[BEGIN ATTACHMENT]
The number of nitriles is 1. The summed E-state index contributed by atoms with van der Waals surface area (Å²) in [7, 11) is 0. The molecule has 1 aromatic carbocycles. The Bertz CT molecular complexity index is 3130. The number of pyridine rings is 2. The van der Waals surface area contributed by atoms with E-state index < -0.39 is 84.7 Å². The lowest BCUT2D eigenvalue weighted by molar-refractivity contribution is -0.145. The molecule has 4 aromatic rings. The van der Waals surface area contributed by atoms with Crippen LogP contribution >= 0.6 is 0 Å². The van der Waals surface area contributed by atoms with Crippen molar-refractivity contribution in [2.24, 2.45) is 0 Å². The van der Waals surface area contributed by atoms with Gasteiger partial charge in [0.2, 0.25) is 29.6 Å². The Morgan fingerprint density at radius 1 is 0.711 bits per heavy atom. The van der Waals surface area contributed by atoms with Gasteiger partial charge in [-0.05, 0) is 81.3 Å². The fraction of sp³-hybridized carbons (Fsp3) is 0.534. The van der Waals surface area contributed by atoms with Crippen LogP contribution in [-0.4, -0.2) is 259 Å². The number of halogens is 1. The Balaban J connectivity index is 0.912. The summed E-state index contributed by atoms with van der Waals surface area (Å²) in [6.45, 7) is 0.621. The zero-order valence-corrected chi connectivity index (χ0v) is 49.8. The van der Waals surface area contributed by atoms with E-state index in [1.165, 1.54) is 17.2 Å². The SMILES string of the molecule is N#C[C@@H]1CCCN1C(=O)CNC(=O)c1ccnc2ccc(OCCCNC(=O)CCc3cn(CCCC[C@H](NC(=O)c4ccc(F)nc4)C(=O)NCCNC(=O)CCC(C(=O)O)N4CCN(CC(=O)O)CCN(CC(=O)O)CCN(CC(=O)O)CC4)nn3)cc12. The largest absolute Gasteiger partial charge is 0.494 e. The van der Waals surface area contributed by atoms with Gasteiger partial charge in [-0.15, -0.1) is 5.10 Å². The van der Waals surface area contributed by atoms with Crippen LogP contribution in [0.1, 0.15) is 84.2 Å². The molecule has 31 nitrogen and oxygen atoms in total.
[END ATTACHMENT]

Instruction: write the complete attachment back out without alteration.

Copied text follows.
The number of nitriles is 1. The summed E-state index contributed by atoms with van der Waals surface area (Å²) in [7, 11) is 0. The molecule has 1 aromatic carbocycles. The Bertz CT molecular complexity index is 3130. The number of pyridine rings is 2. The van der Waals surface area contributed by atoms with E-state index < -0.39 is 84.7 Å². The lowest BCUT2D eigenvalue weighted by molar-refractivity contribution is -0.145. The molecule has 4 aromatic rings. The van der Waals surface area contributed by atoms with Crippen LogP contribution >= 0.6 is 0 Å². The van der Waals surface area contributed by atoms with Crippen molar-refractivity contribution in [2.24, 2.45) is 0 Å². The van der Waals surface area contributed by atoms with Gasteiger partial charge in [0.2, 0.25) is 29.6 Å². The Morgan fingerprint density at radius 1 is 0.711 bits per heavy atom. The van der Waals surface area contributed by atoms with Gasteiger partial charge in [-0.05, 0) is 81.3 Å². The fraction of sp³-hybridized carbons (Fsp3) is 0.534. The van der Waals surface area contributed by atoms with Crippen LogP contribution in [-0.4, -0.2) is 259 Å². The number of halogens is 1. The Balaban J connectivity index is 0.912. The summed E-state index contributed by atoms with van der Waals surface area (Å²) in [6.45, 7) is 0.621. The zero-order valence-corrected chi connectivity index (χ0v) is 49.8. The van der Waals surface area contributed by atoms with E-state index in [1.165, 1.54) is 17.2 Å². The SMILES string of the molecule is N#C[C@@H]1CCCN1C(=O)CNC(=O)c1ccnc2ccc(OCCCNC(=O)CCc3cn(CCCC[C@H](NC(=O)c4ccc(F)nc4)C(=O)NCCNC(=O)CCC(C(=O)O)N4CCN(CC(=O)O)CCN(CC(=O)O)CCN(CC(=O)O)CC4)nn3)cc12. The largest absolute Gasteiger partial charge is 0.494 e. The van der Waals surface area contributed by atoms with Gasteiger partial charge in [-0.15, -0.1) is 5.10 Å². The van der Waals surface area contributed by atoms with Crippen LogP contribution in [0.1, 0.15) is 84.2 Å². The molecule has 31 nitrogen and oxygen atoms in total.